Detroit isn’t high up on many “best cities for foodies” lists; it’s culinary delights are more often under the radar – and surprisingly affordable. Thanks to a very diverse population, Detroit is a great place to sample a variety of international cuisines like Polish, Mexican, Italian, Middle Eastern, and more. From casual neighborhood joints to date-worthy dinner spots, here are some of the best places to eat in Detroit and the surrounding metro area.
Slow’s Bar B Q
Slow’s burst onto the scene in 2005 and quickly earned a loyal, some might say, rapid following. Serving up award-winning pulled pork, ribs and chicken, plus sides like creamy mac ‘n cheese, backed beans and cornbread, this is the place to go for barbecue in Detroit. They also have an extensive craft beer list and garden seating in summer. Expect long waits on weekends.
Opened in 1952 and still going strong, Birmingham’s Hunter House Hamburgers in a Metro Detroit institution. The small diner serves burgers, fries, and hot dogs at incredibly cheap prices – at $3.35, the large chili cheese fries are the most expensive menu item. A burger joint at it’s best, Hunter House is fast, cheap, and delicious.
Michael Symon’s Roast is one of the newest restaurants to hit the Detroit scene and it’s already garnering rave reviews. Located in the Book Cadillac hotel in the heart of downtown, it’s a popular post-work happy hour spot (the $3 bites and $4 pours help). Dinner is a bit more expensive, with entrees like pork shank confit and grilled hangar steak going for $20-$30 each.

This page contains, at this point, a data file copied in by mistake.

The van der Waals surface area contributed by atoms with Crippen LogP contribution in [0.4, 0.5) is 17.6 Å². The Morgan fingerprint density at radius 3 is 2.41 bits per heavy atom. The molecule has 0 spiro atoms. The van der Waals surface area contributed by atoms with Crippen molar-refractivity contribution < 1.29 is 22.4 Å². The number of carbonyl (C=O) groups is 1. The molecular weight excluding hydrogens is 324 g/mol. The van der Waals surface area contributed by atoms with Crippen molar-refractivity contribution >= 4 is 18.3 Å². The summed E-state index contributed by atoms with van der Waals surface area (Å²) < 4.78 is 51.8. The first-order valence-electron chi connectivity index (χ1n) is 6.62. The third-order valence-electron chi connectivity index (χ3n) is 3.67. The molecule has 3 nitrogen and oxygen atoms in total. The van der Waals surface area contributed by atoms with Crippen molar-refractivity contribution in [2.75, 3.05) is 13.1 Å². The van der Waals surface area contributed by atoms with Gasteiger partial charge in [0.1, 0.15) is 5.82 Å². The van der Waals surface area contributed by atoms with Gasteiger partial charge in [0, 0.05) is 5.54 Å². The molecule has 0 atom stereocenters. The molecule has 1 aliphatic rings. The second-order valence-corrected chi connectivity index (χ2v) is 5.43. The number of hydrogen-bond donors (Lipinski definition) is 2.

Small Plates has been serving up an eclectic array of small dishes – think panko shrimp, petite tenderloin with gorgonzola cream sauce, and brick oven pizzas – since 2002. Located on Broadway across from the Opera House and not far from Comerica Park, it’s a popular spot before and after both shows and games, making for a diverse clientele. Prices range from $5-16 per dish and the wine list is extensive.
Detroit’s Greektown neighborhood is home to dozens of restaurants offering up moussaka, saganaki and spanikopita. Pegasus Taverna is one of many, but it’s consistently recognized as one of the best. The sprawling interior is often packed, and the cries of “Opa!” and accompanying burst of flames can often be heard and seen around the room. The menu focuses on traditional Greek specialties, with a wine list offering both Greek and international wines. Pegasus is great for a group outing or dinner before hitting the casinos.
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Located in Detroit’s Mexicantown, Mexican Town restaurant has long been a favorite of many Detroiters. Though some question the authenticity, others laud it for the festive atmosphere, low prices, and delicious (Americanized) Mexican staples like queso flameados, tacos, flautas and burritos.
More than just a bread store and bakery, Avalon is also a pastry shop, coffee house, and gathering place. Swing by a weekend and morning and you’ll find the place packed with students in heated debate, families with kids in tow, and weekend workers stopping in for a coffee fix. All their goodies, like brioche, sticky buns, cookies, muffins and whoopie pies, are made with organic flour and their coffee is organic and fair trade.